What in the world are we doing?

Mark Putnam works on his iPad, an example of the technology changing our lives.

A bit of sarcasm? Not at all. I offer this question with great sincerity at an important time in Central College’s history. Perhaps now more than ever, the quality of the questions we ask is more important than a quick search for easy answers. The world has changed dramatically in the past four years. Long-held assumptions are proving to be less reliable in a world marked by the economic, social and political change sweeping through every family, community, region and nation. It’s an amazing time to be in college.

The greatest periods of change in higher education have emerged when societal change is at its peak. The pathways of migration across this country yielded community after community eager to establish a college. Pella is a good example. The post-Civil War period and the industrial revolution ushered in the need for technical education and land grant colleges established through the Morrill Acts of 1862 and 1890. The GI Bill made access to higher education a national priority, and the “Sputnik” moment of the 1950s opened the pathway to expanding research universities. In each generation, the shape and size of higher education changed as our society responded to a changing world.

Another of those defining moments is upon us, and we have an opportunity to think deeply, ask the right questions and formulate answers that honor our mission and tradition while embracing change. Central has an amazing capacity for innovation, evidenced by the early development of study abroad more than 45 years ago, a highly creative Intersections program for first-year students and a growing commitment to interdisciplinary teaching and learning.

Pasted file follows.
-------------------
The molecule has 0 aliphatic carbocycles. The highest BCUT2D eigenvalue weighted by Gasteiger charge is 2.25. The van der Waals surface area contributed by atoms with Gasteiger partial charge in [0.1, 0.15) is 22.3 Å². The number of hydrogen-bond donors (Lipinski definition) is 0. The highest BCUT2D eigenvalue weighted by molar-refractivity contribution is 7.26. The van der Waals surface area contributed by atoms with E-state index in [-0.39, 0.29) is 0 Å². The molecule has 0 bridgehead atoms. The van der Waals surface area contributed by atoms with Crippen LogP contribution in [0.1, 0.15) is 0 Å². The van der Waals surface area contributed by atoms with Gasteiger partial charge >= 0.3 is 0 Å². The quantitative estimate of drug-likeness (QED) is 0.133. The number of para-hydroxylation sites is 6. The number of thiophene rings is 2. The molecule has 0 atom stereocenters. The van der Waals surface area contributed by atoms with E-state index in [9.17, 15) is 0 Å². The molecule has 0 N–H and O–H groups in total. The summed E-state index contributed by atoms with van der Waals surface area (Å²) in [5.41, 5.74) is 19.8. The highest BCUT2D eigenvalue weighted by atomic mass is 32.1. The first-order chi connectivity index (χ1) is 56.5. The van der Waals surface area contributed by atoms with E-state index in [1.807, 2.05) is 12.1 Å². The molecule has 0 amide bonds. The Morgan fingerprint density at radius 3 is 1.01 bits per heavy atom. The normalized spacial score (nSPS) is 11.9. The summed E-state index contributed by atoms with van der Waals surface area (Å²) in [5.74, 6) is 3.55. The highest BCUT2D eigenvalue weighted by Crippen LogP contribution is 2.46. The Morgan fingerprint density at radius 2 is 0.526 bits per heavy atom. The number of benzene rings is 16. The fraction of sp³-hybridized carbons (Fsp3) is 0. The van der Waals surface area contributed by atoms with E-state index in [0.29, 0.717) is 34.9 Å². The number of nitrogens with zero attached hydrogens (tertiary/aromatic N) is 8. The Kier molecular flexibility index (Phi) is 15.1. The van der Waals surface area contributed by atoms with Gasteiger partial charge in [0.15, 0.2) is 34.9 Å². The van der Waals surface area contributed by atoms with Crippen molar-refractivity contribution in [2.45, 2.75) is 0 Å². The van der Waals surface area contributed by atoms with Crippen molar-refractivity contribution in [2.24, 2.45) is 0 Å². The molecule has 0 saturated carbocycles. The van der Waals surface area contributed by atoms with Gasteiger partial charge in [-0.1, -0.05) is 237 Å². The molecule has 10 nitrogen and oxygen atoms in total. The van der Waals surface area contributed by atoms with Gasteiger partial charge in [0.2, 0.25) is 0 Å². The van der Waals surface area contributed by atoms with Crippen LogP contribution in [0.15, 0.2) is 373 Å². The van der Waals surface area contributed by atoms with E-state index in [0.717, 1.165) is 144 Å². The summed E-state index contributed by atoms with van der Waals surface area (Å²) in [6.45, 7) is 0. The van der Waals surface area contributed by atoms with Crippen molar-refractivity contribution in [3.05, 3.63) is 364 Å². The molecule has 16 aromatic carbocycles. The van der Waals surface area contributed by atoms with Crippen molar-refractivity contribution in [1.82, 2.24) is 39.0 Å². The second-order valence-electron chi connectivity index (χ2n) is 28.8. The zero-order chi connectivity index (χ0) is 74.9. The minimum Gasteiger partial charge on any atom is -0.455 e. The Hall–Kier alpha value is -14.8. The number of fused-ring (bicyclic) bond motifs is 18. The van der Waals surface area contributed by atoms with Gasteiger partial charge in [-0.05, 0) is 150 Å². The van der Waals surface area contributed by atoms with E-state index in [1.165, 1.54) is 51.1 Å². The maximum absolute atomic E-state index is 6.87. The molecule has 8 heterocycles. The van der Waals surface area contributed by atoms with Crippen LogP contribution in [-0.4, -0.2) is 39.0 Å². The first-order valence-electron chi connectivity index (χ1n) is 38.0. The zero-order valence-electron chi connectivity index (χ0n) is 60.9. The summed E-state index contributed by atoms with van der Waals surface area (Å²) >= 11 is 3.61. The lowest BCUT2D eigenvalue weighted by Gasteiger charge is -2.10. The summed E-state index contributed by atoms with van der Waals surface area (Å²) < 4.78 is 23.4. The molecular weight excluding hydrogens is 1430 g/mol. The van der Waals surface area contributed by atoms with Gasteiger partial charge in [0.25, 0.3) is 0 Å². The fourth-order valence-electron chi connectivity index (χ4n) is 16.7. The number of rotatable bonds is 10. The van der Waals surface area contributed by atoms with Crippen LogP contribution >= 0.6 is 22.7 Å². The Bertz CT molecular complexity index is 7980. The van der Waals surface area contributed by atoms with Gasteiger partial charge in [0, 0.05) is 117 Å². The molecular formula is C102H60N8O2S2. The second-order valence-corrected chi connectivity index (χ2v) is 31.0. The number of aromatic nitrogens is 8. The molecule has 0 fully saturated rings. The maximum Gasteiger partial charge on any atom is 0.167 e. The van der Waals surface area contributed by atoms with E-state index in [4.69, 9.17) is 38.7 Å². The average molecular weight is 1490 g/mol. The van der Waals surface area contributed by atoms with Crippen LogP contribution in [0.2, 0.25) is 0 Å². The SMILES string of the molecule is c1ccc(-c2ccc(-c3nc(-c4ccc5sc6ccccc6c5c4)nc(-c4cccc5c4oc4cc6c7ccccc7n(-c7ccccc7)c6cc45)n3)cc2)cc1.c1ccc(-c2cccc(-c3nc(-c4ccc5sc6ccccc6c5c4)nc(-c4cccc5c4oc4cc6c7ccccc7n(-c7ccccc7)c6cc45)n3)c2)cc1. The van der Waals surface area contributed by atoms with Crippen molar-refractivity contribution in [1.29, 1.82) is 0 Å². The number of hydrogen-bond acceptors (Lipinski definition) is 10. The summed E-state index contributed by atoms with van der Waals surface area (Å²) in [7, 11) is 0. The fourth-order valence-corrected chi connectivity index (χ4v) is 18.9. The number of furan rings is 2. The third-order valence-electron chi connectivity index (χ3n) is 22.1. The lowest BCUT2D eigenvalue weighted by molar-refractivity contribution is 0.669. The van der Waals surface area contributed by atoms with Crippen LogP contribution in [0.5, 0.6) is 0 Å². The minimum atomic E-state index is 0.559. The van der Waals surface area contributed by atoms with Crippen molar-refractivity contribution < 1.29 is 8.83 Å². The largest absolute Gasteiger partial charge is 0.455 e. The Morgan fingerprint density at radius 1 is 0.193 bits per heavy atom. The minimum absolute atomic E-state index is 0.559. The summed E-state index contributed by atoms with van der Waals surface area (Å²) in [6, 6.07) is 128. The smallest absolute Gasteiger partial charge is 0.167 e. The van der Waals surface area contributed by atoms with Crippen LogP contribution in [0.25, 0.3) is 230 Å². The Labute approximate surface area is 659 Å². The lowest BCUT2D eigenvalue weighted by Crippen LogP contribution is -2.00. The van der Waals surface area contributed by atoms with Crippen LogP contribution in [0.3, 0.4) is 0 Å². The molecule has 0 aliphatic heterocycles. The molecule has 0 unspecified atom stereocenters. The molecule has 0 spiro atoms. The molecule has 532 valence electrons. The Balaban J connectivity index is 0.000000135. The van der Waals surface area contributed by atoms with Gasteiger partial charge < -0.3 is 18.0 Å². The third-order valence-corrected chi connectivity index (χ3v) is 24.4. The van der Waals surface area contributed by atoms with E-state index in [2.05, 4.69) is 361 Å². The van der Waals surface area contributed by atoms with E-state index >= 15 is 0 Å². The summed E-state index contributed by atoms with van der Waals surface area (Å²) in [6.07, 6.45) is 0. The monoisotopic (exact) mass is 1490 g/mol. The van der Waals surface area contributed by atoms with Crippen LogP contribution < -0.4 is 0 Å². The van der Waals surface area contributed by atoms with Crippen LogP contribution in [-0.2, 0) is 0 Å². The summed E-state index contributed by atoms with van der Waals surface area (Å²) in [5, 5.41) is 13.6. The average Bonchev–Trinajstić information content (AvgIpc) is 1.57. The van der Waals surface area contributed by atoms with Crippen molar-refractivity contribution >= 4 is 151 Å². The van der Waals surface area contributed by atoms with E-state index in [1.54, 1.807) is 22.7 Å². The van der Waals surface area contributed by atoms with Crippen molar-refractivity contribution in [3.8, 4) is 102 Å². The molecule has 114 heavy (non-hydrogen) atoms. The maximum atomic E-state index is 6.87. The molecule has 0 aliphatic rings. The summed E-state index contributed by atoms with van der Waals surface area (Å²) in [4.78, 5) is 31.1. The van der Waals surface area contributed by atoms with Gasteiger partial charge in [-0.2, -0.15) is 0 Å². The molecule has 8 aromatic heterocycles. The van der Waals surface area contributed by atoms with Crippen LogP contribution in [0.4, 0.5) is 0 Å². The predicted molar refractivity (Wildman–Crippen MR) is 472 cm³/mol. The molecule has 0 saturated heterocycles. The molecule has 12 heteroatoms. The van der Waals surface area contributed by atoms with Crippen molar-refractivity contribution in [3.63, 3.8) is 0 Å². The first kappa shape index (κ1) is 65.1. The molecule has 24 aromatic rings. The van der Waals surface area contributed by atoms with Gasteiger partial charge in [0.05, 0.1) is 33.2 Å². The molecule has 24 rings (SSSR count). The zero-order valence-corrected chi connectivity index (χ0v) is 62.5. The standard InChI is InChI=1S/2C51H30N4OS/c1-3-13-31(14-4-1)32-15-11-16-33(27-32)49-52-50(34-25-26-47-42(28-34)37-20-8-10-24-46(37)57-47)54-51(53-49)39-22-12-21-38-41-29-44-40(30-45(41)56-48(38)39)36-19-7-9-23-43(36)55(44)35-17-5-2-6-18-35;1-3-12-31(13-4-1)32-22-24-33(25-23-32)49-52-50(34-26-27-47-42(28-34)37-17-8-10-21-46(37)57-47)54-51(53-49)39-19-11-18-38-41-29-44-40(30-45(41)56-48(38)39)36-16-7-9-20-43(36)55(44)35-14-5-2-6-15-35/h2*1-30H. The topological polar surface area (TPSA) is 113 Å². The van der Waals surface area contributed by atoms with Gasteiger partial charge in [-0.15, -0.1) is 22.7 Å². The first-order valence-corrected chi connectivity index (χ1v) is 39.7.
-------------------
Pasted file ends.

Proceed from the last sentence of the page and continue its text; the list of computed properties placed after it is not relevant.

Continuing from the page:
The Inaugural Year experience (2010-11) allowed us to explore ourselves and the world through many lenses and formulate some important questions. Through 47 events and activities, several retreats and workshops and many meaningful discussions, we have prepared for the Planning Year (2011-12). Today, more than 100 of our faculty, staff and student colleagues are working in seven teams to outline a pathway for our future. It’s an exciting time, and I invite you to be an active participant. If you happen to be on campus, join us in person. If not, be active virtually through our website for planning: www.central.edu/go/yeartwo.

The teams are exploring three principal movements that will help define our future:

  • Global, Experiential Learning
  • The Arts and Creativity
  • The Future of Health Science and Health-Related Careers

We are also examining a set of cross-cutting themes that have been important values for Central over time and touch all of our programs:

  • Learning and New Technologies
  • Sustainability
  • Civic Engagement

Throughout, we will seek ways to understand the interdisciplinary connec-tions that will enable us to integrate our curricular and co-curricular programs into a transformational educational experience for each of our students.

Join us today in exploring our future and help us affirm and discover the unique gifts Central can offer a changing world.

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